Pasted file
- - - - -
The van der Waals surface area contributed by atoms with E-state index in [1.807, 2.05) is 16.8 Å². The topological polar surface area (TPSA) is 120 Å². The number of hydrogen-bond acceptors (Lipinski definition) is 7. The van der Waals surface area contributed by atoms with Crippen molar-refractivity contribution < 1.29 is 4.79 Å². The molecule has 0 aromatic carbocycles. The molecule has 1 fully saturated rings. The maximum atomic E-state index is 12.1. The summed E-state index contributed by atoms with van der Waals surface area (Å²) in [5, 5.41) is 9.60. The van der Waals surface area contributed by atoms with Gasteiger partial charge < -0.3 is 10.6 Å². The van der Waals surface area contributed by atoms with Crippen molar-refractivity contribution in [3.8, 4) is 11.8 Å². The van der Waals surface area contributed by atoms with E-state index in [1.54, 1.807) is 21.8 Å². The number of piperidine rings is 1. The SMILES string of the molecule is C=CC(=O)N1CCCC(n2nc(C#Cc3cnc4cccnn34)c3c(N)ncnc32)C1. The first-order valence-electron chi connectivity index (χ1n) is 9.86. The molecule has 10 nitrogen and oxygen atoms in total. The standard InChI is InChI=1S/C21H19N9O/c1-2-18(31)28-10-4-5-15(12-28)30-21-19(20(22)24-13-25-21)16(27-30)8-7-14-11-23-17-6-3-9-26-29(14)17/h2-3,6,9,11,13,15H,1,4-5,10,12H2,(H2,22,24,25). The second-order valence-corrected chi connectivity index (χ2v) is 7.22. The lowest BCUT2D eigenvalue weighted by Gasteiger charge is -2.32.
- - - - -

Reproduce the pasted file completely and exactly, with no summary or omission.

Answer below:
The van der Waals surface area contributed by atoms with E-state index in [1.807, 2.05) is 16.8 Å². The topological polar surface area (TPSA) is 120 Å². The number of hydrogen-bond acceptors (Lipinski definition) is 7. The van der Waals surface area contributed by atoms with Crippen molar-refractivity contribution < 1.29 is 4.79 Å². The molecule has 0 aromatic carbocycles. The molecule has 1 fully saturated rings. The maximum atomic E-state index is 12.1. The summed E-state index contributed by atoms with van der Waals surface area (Å²) in [5, 5.41) is 9.60. The van der Waals surface area contributed by atoms with Gasteiger partial charge < -0.3 is 10.6 Å². The van der Waals surface area contributed by atoms with Crippen molar-refractivity contribution in [3.8, 4) is 11.8 Å². The van der Waals surface area contributed by atoms with E-state index in [1.54, 1.807) is 21.8 Å². The number of piperidine rings is 1. The SMILES string of the molecule is C=CC(=O)N1CCCC(n2nc(C#Cc3cnc4cccnn34)c3c(N)ncnc32)C1. The first-order valence-electron chi connectivity index (χ1n) is 9.86. The molecule has 10 nitrogen and oxygen atoms in total. The standard InChI is InChI=1S/C21H19N9O/c1-2-18(31)28-10-4-5-15(12-28)30-21-19(20(22)24-13-25-21)16(27-30)8-7-14-11-23-17-6-3-9-26-29(14)17/h2-3,6,9,11,13,15H,1,4-5,10,12H2,(H2,22,24,25). The second-order valence-corrected chi connectivity index (χ2v) is 7.22. The lowest BCUT2D eigenvalue weighted by Gasteiger charge is -2.32.